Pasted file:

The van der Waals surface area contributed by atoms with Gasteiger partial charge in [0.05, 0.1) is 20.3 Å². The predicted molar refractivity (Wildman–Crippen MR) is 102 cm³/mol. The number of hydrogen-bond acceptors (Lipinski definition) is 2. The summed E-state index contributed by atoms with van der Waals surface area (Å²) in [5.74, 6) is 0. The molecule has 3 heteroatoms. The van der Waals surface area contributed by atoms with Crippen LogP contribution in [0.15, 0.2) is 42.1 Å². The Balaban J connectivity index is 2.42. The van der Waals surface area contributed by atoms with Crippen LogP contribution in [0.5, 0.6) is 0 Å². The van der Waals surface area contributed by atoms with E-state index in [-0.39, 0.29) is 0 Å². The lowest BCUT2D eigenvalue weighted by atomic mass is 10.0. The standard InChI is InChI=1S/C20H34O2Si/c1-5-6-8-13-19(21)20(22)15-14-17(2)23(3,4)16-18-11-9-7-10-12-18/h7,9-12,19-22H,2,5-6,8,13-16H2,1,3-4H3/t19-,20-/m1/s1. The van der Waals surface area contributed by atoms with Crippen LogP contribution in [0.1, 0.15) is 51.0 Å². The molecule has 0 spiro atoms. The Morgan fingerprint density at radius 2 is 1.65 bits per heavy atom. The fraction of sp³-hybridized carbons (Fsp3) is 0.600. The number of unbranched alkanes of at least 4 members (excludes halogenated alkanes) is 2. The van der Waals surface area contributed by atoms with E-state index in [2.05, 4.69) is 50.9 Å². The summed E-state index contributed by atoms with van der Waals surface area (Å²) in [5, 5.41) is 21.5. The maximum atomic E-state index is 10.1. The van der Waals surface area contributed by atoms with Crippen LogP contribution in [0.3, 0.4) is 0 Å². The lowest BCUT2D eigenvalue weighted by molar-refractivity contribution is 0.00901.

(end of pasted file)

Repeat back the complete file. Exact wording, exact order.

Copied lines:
The van der Waals surface area contributed by atoms with Gasteiger partial charge in [0.05, 0.1) is 20.3 Å². The predicted molar refractivity (Wildman–Crippen MR) is 102 cm³/mol. The number of hydrogen-bond acceptors (Lipinski definition) is 2. The summed E-state index contributed by atoms with van der Waals surface area (Å²) in [5.74, 6) is 0. The molecule has 3 heteroatoms. The van der Waals surface area contributed by atoms with Crippen LogP contribution in [0.15, 0.2) is 42.1 Å². The Balaban J connectivity index is 2.42. The van der Waals surface area contributed by atoms with Crippen LogP contribution in [0.5, 0.6) is 0 Å². The van der Waals surface area contributed by atoms with E-state index in [-0.39, 0.29) is 0 Å². The lowest BCUT2D eigenvalue weighted by atomic mass is 10.0. The standard InChI is InChI=1S/C20H34O2Si/c1-5-6-8-13-19(21)20(22)15-14-17(2)23(3,4)16-18-11-9-7-10-12-18/h7,9-12,19-22H,2,5-6,8,13-16H2,1,3-4H3/t19-,20-/m1/s1. The van der Waals surface area contributed by atoms with Crippen LogP contribution in [0.1, 0.15) is 51.0 Å². The molecule has 0 spiro atoms. The Morgan fingerprint density at radius 2 is 1.65 bits per heavy atom. The fraction of sp³-hybridized carbons (Fsp3) is 0.600. The number of unbranched alkanes of at least 4 members (excludes halogenated alkanes) is 2. The van der Waals surface area contributed by atoms with E-state index in [2.05, 4.69) is 50.9 Å². The summed E-state index contributed by atoms with van der Waals surface area (Å²) in [5, 5.41) is 21.5. The maximum atomic E-state index is 10.1. The van der Waals surface area contributed by atoms with Crippen LogP contribution in [0.3, 0.4) is 0 Å². The lowest BCUT2D eigenvalue weighted by molar-refractivity contribution is 0.00901.